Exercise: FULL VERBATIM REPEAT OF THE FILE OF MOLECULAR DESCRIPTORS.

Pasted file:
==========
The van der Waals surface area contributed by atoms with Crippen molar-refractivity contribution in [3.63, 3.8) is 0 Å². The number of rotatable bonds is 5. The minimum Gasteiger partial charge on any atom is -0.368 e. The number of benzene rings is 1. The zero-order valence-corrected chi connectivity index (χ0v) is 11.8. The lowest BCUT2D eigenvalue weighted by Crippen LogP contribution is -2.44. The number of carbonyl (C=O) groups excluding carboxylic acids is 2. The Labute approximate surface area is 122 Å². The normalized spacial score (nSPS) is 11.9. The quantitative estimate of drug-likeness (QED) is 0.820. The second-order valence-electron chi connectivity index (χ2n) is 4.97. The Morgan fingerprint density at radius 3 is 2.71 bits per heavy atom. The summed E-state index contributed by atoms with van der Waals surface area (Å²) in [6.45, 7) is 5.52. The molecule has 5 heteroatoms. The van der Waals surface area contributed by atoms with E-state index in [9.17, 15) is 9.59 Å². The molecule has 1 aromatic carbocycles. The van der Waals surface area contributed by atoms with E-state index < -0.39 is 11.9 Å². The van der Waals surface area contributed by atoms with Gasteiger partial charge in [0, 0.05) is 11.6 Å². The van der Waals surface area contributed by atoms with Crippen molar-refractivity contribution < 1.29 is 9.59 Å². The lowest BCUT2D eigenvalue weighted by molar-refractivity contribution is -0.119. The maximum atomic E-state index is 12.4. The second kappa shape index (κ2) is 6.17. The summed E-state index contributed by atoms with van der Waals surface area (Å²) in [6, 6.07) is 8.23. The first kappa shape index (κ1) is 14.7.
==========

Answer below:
The van der Waals surface area contributed by atoms with Crippen molar-refractivity contribution in [3.63, 3.8) is 0 Å². The number of rotatable bonds is 5. The minimum Gasteiger partial charge on any atom is -0.368 e. The number of benzene rings is 1. The zero-order valence-corrected chi connectivity index (χ0v) is 11.8. The lowest BCUT2D eigenvalue weighted by Crippen LogP contribution is -2.44. The number of carbonyl (C=O) groups excluding carboxylic acids is 2. The Labute approximate surface area is 122 Å². The normalized spacial score (nSPS) is 11.9. The quantitative estimate of drug-likeness (QED) is 0.820. The second-order valence-electron chi connectivity index (χ2n) is 4.97. The Morgan fingerprint density at radius 3 is 2.71 bits per heavy atom. The summed E-state index contributed by atoms with van der Waals surface area (Å²) in [6.45, 7) is 5.52. The molecule has 5 heteroatoms. The van der Waals surface area contributed by atoms with E-state index in [9.17, 15) is 9.59 Å². The molecule has 1 aromatic carbocycles. The van der Waals surface area contributed by atoms with E-state index < -0.39 is 11.9 Å². The van der Waals surface area contributed by atoms with Gasteiger partial charge in [0, 0.05) is 11.6 Å². The van der Waals surface area contributed by atoms with Crippen molar-refractivity contribution < 1.29 is 9.59 Å². The lowest BCUT2D eigenvalue weighted by molar-refractivity contribution is -0.119. The maximum atomic E-state index is 12.4. The second kappa shape index (κ2) is 6.17. The summed E-state index contributed by atoms with van der Waals surface area (Å²) in [6, 6.07) is 8.23. The first kappa shape index (κ1) is 14.7.